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10 cp from 200-level units in History

Unit rationale, description and aim

Over the past three decades, historians have increasingly interrogated the power of memory in shaping ideas and knowledge about the past. This unit teaches students about the relationship between history and memory, with a particular focus on local and international case studies. The unit is designed to offer students an understanding of the often controversial relationship between historians and other key stakeholders, such as politicians, cultural institutions, the media and the public. Central themes explored are: the link between history and nation-building, as seen in monuments and commemorative practices; the role of history in 'identity politics' of minority groups; and the difficulties of exhibiting and displaying history and heritage in museums and historic sites. Students will develop historical skills using primary and secondary sources to research the key debates in relation to how the past is remembered. Students will apply the theories and methods of historians to case studies from various regional settings and reflect on the different ways in which the past is presented, interpreted and used by individuals, groups and communities. The aim of this unit is to provide students with a knowledge of the connections between past and present, the politics of remembering, and the use and abuse of history.

Learning outcomes

To successfully complete this unit you will be able to demonstrate you have achieved the learning outcomes (LO) detailed in the below table.

Each outcome is informed by a number of graduate capabilities (GC) to ensure your work in this, and every unit, is part of a larger goal of graduating from ACU with the attributes of insight, empathy, imagination and impact.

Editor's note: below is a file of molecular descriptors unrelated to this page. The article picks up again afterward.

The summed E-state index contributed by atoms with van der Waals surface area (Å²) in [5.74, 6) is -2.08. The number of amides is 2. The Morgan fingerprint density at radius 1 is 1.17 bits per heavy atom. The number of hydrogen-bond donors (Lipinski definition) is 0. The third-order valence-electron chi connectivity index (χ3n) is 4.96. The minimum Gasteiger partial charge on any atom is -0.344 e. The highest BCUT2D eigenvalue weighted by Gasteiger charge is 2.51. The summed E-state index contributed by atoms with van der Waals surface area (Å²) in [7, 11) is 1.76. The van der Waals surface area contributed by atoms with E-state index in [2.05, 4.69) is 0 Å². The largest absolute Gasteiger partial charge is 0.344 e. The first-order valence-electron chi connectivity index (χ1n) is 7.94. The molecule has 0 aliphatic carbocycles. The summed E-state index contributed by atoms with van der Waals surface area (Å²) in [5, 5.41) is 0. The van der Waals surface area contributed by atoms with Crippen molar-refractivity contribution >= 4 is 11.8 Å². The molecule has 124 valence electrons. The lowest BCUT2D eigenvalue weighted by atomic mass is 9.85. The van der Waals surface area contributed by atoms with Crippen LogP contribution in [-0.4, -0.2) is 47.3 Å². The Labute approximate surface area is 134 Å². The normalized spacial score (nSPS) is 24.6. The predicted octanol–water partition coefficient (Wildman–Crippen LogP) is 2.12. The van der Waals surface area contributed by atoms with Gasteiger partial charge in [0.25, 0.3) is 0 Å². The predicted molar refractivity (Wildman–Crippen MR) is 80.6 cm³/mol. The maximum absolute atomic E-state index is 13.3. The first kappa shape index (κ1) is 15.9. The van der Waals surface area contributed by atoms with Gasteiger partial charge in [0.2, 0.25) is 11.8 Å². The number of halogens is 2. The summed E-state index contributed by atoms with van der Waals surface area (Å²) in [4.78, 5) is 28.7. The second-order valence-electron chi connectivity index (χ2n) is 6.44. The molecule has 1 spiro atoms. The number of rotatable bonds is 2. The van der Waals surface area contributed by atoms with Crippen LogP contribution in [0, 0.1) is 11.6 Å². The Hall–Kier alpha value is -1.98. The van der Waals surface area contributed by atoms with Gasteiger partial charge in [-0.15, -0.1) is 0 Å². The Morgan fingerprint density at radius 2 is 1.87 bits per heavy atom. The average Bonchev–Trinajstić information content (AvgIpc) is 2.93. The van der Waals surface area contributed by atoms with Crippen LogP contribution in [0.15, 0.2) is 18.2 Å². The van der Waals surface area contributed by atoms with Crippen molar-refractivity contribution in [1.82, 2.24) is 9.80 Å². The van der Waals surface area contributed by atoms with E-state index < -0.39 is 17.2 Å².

Explore the graduate capabilities.

On successful completion of this unit, students should be able to:

LO1 - Discuss broad and deep theoretical and factual knowledge of the relationship between history and memory, and apply this to a variety of key conceptual approaches historians use to shape and debate interpretations of the past (GA5, GA6) 

LO2 - Explain ideas and concepts to a specified audience using audio, digital, oral, visual or written form as appropriate (GA9) 

LO3 - Locate, evaluate and appropriately reference a variety of primary and secondary materials and use them to sustain a nuanced evidence-based narrative or argument (GA3, GA8, GA10) 

LO4 - Critically analyse historical evidence, synthesise scholarship and changing representations of the past according to the methodological and ethical conventions of the discipline through an independently formulated research task related to current historical debates (GA3, GA7, GA9, GA10)

LO5 - Interpret and reflect on key historical theories and concepts and relate them to real-world situations/case studies where the relationship between history and memory has been contested (GA4, GA5, GA6). 

Graduate attributes

GA3 - apply ethical perspectives in informed decision making

GA4 - think critically and reflectively 

GA5 - demonstrate values, knowledge, skills and attitudes appropriate to the discipline and/or profession